The next day one of the actors slept late and we lost an hour knocking on his door and windows. We drove back up to the desert and had another grueling day/night shoot, but my AD Elliott McMillan, God bless HIM, suggested we not drive back and instead get a cheap hotel room out in the desert and thus get an early jump on the next day.
That was one of the most fun nights I ever had. It was Elliott, Jared, Tom, and I with my buddy Tom from kindergarten drinking beers and half-watching a monumental Dodgers game, laughing over Tom’s crazy sex stories and just being a buncha guys.
I think it was the next day’s shoot at the cabin that was one of the best days of my entire life.
I don’t know if you’ve ever made a movie, or seen something you’ve written adapted by actors, I mean…RIGHT.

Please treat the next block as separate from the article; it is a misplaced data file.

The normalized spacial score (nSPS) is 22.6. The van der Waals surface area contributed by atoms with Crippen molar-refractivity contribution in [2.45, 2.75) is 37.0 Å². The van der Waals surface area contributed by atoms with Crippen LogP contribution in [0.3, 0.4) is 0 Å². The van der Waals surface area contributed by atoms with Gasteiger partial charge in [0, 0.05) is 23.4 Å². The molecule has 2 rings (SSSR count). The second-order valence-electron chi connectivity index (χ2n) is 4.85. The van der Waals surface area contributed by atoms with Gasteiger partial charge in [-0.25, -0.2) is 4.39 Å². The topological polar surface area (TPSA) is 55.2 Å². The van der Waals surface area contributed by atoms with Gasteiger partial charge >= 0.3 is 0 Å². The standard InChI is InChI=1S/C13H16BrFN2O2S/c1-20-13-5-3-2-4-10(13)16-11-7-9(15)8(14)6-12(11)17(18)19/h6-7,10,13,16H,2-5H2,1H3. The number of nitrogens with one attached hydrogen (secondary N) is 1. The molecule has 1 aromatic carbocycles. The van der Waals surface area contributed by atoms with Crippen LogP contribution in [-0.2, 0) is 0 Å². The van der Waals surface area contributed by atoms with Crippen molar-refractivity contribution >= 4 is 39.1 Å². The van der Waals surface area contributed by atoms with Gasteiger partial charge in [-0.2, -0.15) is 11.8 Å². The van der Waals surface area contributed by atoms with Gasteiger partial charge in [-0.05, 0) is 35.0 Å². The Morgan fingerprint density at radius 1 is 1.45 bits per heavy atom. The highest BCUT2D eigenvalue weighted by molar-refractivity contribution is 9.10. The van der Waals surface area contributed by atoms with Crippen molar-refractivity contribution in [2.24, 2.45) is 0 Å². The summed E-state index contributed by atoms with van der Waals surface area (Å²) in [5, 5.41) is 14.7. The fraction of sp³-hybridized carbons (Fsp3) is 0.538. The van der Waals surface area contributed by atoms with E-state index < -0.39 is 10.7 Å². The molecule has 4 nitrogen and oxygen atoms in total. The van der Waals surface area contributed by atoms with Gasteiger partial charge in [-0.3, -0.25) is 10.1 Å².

At this point in the story, Tope and Picaro are holed up in a remote cabin. They have a heartfelt moment in the night, sharing their personal stories of killing and mayhem (this is the scene I think most suffered from live sound as the wind wouldn’t die down and we had to keep stopping to accommodate the jets flying maneuvers in the distance). When Picaro tries to shoot Tope, they wind up beating the shit out of each other (in my storyboards, their crazy brawl across the cabin floor is portrayed like a sex scene with clenching hands and tangled feet – I don’t think it came through in the final project) and at this moment the Indians decide to attack. Tope kills an Apache in the doorway and they both look on in shock as the guy’s corpse is whisked away by an unseen comrade.
Tope makes some remark about ‘His squaw must’ve had summer waiting’ which causes both of them to forget their enmity for the moment and share an honest laugh. And in the middle of that laugh, Picaro produces a hidden Derringer and blasts Tope through the face.